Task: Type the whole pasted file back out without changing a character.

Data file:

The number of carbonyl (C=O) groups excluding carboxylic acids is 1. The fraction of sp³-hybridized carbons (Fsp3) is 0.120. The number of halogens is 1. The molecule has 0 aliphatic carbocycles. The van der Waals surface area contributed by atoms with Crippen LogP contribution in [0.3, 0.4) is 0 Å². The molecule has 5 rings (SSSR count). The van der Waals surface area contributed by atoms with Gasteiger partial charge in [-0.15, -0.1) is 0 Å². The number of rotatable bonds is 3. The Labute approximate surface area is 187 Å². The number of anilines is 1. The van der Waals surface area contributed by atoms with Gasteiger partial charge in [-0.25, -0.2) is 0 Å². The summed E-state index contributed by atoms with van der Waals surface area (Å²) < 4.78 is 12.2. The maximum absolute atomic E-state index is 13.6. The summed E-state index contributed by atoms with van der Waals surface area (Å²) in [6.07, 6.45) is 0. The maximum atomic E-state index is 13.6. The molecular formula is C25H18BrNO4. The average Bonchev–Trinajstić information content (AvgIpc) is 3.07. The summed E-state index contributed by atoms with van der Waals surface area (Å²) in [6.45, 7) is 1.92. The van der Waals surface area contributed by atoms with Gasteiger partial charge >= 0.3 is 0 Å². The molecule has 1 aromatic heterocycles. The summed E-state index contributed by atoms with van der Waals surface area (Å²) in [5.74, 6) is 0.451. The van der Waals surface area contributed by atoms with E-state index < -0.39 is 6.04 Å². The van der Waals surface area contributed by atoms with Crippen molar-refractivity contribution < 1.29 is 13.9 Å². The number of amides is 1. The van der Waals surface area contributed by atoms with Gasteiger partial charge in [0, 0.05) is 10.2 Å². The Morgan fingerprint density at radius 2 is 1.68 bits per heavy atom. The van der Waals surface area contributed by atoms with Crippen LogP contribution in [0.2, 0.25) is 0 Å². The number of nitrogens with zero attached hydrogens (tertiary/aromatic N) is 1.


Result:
The number of carbonyl (C=O) groups excluding carboxylic acids is 1. The fraction of sp³-hybridized carbons (Fsp3) is 0.120. The number of halogens is 1. The molecule has 0 aliphatic carbocycles. The van der Waals surface area contributed by atoms with Crippen LogP contribution in [0.3, 0.4) is 0 Å². The molecule has 5 rings (SSSR count). The van der Waals surface area contributed by atoms with Gasteiger partial charge in [-0.15, -0.1) is 0 Å². The number of rotatable bonds is 3. The Labute approximate surface area is 187 Å². The number of anilines is 1. The van der Waals surface area contributed by atoms with Gasteiger partial charge in [-0.25, -0.2) is 0 Å². The summed E-state index contributed by atoms with van der Waals surface area (Å²) < 4.78 is 12.2. The maximum absolute atomic E-state index is 13.6. The summed E-state index contributed by atoms with van der Waals surface area (Å²) in [6.07, 6.45) is 0. The maximum atomic E-state index is 13.6. The molecular formula is C25H18BrNO4. The average Bonchev–Trinajstić information content (AvgIpc) is 3.07. The summed E-state index contributed by atoms with van der Waals surface area (Å²) in [6.45, 7) is 1.92. The van der Waals surface area contributed by atoms with Gasteiger partial charge >= 0.3 is 0 Å². The molecule has 1 aromatic heterocycles. The summed E-state index contributed by atoms with van der Waals surface area (Å²) in [5.74, 6) is 0.451. The van der Waals surface area contributed by atoms with E-state index < -0.39 is 6.04 Å². The van der Waals surface area contributed by atoms with Crippen molar-refractivity contribution < 1.29 is 13.9 Å². The number of amides is 1. The van der Waals surface area contributed by atoms with Gasteiger partial charge in [0, 0.05) is 10.2 Å². The Morgan fingerprint density at radius 2 is 1.68 bits per heavy atom. The van der Waals surface area contributed by atoms with Crippen LogP contribution in [0.2, 0.25) is 0 Å². The number of nitrogens with zero attached hydrogens (tertiary/aromatic N) is 1.